The Problem with Mergers …

Shutterstock 1730743618 medium


The problem with mergers and acquisitions is they often fail to deliver the intended value. Why do organisations merge? Why do big companies buy smaller companies? Well, there are many reasons but predominantly it is to access something you don’t currently have in your organisation be it market, capability or ... Culture.

Yet how many times in the post-merger phase do we see that very value systematically knocked out of the merged or acquired partner through imposition of parent governance, process and cultural dominance.

Managing organisational integration is a critical part of realising the value and benefit of any M&A activity. There are internal and external dimensions to this, especially if the merger involves the loss or change to a significant brand in the market.

So how do you define, manage and mitigate the risk of benefits realisation failure?

Shutterstock 1913075779

Firstly, you have to really understand and explore the current situation. Do you really know the underlying values and behaviours of both organisations? Do you understand that, for example, the power of disruptive thinking in one partner generated the very capability you seek in merging yet fail to recognise how applying your strict corporate governance risks destroying that disruptive climate?

So, spend the time actively and curiously enquiring about each other. Find out what makes the organisation, its people, its leaders tick ... on both sides.

How do you define, manage and mitigate the risk of benefits realisation failure?

Then, stage 2 ... come together with an open mind to generate the combined operating framework and value proposition. And don’t do this after the merger has gone through, do it as early as possible in the process. I know there are often extreme market sensitivities surrounding M&A that prevent these conversations taking place openly, but you have to explore and define in as wide a forum as possible. If nothing else, this ensures your senior leaders are aligned in terms of the challenges and opportunities as well as one combined vision and purpose.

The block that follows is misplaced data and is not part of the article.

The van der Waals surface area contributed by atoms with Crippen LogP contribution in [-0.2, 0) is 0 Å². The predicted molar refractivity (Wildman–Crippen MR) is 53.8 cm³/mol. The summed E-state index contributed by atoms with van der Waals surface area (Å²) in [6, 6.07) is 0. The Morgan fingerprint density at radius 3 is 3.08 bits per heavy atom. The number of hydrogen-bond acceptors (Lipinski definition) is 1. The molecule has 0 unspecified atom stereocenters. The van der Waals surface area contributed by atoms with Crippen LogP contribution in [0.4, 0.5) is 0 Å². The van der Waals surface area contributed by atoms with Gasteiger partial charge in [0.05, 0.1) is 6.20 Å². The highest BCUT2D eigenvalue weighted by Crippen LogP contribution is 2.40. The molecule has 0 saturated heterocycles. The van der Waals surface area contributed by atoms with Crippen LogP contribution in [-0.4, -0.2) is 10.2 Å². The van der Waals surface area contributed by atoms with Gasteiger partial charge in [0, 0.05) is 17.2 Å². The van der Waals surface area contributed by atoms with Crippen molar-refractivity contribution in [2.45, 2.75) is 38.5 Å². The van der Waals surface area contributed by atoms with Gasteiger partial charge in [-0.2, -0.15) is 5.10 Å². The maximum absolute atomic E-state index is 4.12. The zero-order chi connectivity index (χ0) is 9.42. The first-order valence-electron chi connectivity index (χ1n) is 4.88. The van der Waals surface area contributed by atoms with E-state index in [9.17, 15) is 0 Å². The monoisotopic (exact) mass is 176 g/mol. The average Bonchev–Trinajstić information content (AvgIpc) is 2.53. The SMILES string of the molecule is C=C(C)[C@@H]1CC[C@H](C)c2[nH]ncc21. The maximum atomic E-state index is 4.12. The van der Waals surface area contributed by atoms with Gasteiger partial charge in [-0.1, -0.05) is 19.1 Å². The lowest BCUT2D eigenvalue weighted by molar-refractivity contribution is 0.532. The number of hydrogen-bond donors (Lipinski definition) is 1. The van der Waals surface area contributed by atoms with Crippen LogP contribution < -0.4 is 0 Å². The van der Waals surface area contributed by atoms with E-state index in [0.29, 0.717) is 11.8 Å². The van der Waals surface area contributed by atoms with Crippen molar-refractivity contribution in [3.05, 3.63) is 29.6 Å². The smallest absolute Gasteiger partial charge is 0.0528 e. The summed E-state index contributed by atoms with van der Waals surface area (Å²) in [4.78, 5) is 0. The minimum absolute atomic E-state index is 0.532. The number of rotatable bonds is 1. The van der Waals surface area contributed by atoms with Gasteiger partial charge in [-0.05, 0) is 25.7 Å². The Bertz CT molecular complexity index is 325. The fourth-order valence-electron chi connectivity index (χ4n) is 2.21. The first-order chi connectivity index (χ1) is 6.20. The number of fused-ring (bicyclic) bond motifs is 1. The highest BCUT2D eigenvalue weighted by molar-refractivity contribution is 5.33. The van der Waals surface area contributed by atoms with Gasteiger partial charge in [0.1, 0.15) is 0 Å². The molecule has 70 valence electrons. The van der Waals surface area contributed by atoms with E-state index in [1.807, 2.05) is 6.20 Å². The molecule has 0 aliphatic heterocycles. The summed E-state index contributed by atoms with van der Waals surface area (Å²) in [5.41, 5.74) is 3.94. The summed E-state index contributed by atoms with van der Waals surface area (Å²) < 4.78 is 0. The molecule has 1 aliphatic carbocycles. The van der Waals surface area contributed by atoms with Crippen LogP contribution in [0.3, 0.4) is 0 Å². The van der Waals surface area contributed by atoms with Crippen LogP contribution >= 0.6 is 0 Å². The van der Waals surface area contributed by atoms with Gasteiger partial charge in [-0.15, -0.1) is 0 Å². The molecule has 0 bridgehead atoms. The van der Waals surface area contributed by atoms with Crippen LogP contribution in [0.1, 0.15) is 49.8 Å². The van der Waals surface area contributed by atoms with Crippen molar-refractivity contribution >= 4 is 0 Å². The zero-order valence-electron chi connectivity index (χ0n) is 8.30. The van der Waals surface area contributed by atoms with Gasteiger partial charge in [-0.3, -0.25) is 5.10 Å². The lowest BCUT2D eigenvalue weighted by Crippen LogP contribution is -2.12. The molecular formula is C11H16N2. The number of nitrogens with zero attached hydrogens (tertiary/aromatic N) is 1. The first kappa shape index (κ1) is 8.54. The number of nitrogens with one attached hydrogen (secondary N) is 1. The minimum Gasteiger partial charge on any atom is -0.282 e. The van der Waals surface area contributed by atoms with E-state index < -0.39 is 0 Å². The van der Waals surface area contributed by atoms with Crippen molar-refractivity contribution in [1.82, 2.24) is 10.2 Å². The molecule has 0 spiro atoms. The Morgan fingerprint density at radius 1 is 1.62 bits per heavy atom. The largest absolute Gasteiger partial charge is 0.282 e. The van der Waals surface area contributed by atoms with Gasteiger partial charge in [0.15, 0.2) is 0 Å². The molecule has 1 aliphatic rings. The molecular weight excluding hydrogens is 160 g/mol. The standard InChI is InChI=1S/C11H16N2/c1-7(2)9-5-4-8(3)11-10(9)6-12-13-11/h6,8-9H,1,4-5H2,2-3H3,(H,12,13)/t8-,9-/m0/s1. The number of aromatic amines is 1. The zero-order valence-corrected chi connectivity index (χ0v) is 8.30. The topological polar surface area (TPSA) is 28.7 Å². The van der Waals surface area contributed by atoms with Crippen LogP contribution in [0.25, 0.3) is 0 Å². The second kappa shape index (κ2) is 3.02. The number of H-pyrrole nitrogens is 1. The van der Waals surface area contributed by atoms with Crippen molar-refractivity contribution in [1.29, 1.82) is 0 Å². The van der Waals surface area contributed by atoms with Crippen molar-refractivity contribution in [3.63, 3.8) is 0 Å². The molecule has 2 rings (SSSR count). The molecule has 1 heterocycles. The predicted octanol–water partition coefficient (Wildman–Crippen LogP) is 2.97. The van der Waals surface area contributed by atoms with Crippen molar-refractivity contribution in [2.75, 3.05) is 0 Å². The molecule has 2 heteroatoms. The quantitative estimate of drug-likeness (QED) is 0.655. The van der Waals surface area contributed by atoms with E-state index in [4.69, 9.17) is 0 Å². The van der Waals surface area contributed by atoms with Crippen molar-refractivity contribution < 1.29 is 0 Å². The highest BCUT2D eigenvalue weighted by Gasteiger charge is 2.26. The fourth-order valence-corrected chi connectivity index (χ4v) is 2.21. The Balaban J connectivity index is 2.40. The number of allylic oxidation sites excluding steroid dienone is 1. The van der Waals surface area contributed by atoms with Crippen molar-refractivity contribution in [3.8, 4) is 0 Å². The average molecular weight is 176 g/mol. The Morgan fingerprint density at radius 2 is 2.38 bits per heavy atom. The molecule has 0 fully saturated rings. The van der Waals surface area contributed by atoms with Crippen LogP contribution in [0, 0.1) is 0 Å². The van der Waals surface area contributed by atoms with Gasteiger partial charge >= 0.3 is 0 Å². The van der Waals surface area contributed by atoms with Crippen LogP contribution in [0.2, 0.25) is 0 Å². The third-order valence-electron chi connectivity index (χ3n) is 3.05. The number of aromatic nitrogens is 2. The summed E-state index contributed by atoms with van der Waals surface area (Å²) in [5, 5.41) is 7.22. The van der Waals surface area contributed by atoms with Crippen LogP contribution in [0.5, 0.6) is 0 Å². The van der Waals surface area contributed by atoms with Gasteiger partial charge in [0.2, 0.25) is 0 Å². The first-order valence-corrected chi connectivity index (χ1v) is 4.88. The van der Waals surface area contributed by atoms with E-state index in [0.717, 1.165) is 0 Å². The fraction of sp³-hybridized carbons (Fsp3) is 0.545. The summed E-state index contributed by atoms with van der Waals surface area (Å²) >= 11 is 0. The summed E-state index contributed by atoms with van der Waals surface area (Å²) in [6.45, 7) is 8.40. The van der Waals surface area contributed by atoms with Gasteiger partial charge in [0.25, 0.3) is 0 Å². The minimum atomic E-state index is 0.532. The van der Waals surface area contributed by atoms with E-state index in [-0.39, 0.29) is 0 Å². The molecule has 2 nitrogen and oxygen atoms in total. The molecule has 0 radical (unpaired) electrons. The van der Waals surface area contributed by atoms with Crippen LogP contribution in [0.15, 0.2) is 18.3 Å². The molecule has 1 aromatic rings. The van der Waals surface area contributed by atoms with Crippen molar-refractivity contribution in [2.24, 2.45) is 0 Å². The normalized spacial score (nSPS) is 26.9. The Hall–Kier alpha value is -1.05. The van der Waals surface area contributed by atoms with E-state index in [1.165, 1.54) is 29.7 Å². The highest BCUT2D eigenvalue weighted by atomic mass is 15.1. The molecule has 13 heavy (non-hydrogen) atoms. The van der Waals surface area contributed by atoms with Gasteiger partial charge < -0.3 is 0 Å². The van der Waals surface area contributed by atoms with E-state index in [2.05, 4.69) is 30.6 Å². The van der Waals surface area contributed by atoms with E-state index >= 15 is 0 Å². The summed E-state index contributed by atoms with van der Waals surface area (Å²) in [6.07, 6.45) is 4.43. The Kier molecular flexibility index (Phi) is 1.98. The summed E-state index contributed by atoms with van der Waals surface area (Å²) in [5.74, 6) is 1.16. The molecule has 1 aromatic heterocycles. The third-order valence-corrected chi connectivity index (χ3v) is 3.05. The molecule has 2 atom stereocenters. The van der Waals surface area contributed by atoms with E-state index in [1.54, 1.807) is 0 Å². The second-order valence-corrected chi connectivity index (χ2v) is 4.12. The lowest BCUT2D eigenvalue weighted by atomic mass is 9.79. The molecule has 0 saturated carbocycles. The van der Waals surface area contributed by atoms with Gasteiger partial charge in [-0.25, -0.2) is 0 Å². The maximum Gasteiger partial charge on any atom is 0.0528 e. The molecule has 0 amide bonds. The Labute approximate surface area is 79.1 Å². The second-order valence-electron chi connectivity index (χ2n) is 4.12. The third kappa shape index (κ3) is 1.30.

Thirdly, as soon as it is possible to do so, take this message out into both businesses, engage openly and build the commitment to shared purpose and aligning of values whilst being absolutely clear on the value of difference.

Shutterstock 1112608511

Finally, and critically, don’t do all this once and forget about it. Organisational cultures have along lasting legacy that won’t disappear overnight. You need to carefully and sensitively manage the development of a new shared culture over time, and be prepared to put the effort into it.

Why am I bothering with this? Well, I’ve witnessed too many failures of merged cultures to stand by when I know we can help. We are working closely with our friends and partners at NU Creative to build an integrated M&A Catalyst that can support you pre, during and post M&A and provide a structured approach to managing and improving your value both internally and externally. I have only really mentioned the internal dimensions here, I leave it to our friends at NU to explore the critical part brand integration plays in effective M&A.

If this piques your interest, get in touch.

Back to insights